From the south she didn’t think festival barbecue could beat what she’s had back home – but she was wrong.
Playing at a country festival under intense conditions could be enough to throw a band off their game, but Rhode Island-based, folk duo Brown Bird showed fans a bluesy side of music.
The Americana-style band kicked off the final day of Stagecoach on the Mustang Stage. The two don’t consider themselves a country act–the almost-bluesy style or the ornate tattooing on both partners could be indicators–but as the hour-long set continued, the crowd steadily grew.
The heat of the desert wasn’t something they’re used to, admitted singer David Lamb, but the performance didn’t lag.
Rhode Island-based Americana band, Brown Bird, weathered the heat and showed the country fans they can fit right in. (Beth Roessner/The Desert Sun)
MorganEve Swain lent her female voice and effortlessly switched from stand-up bass, violin and cello, while her partner, Lamb stomped out simple-foot percussion and strummed the tunes.
The mercury slowly crept higher and higher and the line approaching the Stagecoach main entry grew longer.
Fans queued up outside of the main gates, seeking shade from a rot iron fence. The impending noon heat and high temperatures of the day were no deterrent for country music fans on the final day of the Stagecoach festival.
The past two days and heat may have taken a toll on some, but many fans were still in high spirits and anxiously awaiting the day’s lineup. Headliner Zac Brown Band was an act on many radars.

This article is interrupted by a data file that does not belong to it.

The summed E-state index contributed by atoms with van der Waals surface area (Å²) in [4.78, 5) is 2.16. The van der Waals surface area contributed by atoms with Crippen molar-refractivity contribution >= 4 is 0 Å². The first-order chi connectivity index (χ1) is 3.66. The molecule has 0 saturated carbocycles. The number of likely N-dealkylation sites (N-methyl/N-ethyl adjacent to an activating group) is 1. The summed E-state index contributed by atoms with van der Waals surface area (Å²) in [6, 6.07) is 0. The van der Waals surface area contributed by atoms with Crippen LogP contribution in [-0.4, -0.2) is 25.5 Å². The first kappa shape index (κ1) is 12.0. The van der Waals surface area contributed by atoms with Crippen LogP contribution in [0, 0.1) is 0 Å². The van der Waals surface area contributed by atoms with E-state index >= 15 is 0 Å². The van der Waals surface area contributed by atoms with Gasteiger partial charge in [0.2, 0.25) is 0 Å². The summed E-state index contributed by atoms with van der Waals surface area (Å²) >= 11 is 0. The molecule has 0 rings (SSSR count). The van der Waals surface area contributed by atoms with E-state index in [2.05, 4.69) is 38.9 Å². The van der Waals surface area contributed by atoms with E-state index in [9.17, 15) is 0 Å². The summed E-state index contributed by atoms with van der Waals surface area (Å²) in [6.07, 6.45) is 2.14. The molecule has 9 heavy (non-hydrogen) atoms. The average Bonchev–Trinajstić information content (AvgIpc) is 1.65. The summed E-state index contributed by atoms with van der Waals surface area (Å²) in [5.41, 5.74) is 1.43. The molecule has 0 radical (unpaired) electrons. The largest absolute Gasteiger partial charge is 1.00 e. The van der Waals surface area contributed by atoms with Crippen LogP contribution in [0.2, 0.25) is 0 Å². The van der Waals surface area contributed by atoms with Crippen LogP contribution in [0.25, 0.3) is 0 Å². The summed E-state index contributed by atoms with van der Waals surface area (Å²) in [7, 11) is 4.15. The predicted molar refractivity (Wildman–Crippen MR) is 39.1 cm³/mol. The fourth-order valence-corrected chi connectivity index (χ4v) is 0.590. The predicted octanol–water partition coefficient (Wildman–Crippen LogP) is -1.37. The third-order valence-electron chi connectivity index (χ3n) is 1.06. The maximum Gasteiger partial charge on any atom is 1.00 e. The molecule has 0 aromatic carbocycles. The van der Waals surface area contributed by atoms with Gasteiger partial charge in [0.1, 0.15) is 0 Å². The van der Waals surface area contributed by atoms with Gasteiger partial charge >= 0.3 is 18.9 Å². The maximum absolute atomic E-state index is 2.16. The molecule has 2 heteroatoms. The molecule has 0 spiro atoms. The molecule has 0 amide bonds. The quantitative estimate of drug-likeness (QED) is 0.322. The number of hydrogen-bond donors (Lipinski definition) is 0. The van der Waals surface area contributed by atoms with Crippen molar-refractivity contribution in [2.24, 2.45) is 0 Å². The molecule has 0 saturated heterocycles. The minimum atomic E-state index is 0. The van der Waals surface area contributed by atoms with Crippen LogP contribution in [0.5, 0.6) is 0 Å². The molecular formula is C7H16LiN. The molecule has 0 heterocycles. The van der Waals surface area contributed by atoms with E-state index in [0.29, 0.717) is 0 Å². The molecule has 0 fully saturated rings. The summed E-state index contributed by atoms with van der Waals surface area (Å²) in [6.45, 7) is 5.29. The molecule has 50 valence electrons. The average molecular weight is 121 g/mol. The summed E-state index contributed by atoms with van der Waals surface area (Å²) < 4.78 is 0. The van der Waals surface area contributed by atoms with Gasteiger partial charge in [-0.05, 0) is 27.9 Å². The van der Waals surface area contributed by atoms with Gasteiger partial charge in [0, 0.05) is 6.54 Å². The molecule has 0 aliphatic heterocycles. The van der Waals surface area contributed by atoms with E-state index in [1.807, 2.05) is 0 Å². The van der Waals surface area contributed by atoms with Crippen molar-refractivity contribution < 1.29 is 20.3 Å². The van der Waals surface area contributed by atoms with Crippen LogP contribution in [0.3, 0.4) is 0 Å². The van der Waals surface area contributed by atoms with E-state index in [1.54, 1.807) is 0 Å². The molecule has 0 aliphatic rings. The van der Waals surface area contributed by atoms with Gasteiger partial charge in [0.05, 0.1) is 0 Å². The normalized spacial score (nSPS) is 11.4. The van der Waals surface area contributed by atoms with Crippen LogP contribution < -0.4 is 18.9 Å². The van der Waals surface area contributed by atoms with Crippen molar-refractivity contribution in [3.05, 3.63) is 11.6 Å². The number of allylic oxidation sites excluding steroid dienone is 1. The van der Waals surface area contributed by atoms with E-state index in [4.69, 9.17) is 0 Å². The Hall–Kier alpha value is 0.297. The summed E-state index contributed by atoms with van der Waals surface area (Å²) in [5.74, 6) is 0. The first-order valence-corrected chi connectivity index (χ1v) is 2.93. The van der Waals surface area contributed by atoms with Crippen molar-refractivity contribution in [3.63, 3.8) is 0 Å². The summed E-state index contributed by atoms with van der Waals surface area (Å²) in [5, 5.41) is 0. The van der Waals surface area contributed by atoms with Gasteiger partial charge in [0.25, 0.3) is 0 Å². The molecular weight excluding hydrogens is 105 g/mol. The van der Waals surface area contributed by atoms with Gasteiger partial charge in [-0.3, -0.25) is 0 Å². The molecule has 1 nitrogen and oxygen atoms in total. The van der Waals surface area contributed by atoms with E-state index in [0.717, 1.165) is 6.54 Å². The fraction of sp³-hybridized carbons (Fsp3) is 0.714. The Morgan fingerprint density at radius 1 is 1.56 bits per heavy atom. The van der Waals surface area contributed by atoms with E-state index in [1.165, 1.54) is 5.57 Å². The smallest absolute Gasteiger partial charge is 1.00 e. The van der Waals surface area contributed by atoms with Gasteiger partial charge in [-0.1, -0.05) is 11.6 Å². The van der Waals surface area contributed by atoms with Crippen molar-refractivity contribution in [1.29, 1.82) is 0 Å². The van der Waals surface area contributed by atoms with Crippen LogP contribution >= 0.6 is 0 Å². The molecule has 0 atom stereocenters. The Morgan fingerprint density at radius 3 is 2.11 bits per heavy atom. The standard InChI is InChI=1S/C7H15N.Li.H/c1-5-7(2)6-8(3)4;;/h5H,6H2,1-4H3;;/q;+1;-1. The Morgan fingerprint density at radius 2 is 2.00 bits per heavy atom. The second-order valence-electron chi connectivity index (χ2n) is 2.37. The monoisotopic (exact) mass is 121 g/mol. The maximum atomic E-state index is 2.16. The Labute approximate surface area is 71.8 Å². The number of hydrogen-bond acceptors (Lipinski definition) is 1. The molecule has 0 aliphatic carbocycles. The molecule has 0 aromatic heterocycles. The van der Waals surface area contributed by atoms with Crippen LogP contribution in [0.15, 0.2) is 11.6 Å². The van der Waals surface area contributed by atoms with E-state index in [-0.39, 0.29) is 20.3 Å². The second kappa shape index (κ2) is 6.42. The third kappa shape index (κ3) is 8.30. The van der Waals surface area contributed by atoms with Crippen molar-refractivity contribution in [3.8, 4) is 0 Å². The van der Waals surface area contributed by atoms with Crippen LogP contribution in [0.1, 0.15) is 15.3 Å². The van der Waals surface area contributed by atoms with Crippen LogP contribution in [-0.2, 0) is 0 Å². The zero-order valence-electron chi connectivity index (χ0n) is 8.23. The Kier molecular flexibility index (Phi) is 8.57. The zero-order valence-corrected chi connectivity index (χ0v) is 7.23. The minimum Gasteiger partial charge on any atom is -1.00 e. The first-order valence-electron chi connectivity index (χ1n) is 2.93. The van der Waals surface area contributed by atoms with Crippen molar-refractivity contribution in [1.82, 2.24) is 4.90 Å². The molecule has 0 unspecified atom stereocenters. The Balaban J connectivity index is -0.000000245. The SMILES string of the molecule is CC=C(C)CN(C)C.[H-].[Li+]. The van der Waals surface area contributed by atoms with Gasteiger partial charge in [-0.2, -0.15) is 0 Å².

Actor Ashton Kutcher attends 2013 Stagecoach: California's Country Music Festival held at The Empire Polo Club on April 27, 2013, in Indio, Calif. (Photo by Frazer Harrison/Getty Images for Stagecoach)
Ashton Kutcher got into a violent melee with security at the Stagecoach country music festival, according to TMZ.
Kutcher was in the VIP area Saturday afternoon to check out Nick 13 and Dwight Yoakam when a woman approached him to say, “Hi” and shake his hand, according to sources cited by TMZ.
“We’re told that when Kutcher went to greet the woman, security intervened and shoved the two of them … and chaos ensued,” according to TMZ.
Don Williams is back, baby.
Williams, one of the greatest country singers before country went modern,performed a “Farewell Tour of the World” in 2006. He was inducted into the Country Music Hall of Fame in 2010. Then he came out of retirement.
He will play Stagecoach at 4:50 p.m. Sunday in the Palomino tent.
Before his set, we wanted to relive this Q&A with Williams, which was originally posted in The Desert Sun on Nov. 17, 2011. It was before he performed at the McCallum Theatre. At the time, interviewer Bruce Fessier wrote:
Williams, 72, spends most of his time on a farm in Floydada, Texas. But he has 17 No. 1 country hits, including the Eric Clapton-covered “Tulsa Time,” and said by e-mail recently he’s enjoying being on the road again.
The Desert Sun: You were called “the reluctant superstar” before Garth Brooks came along. Were you reluctant to become as big as Garth or would you have liked to play stadiums?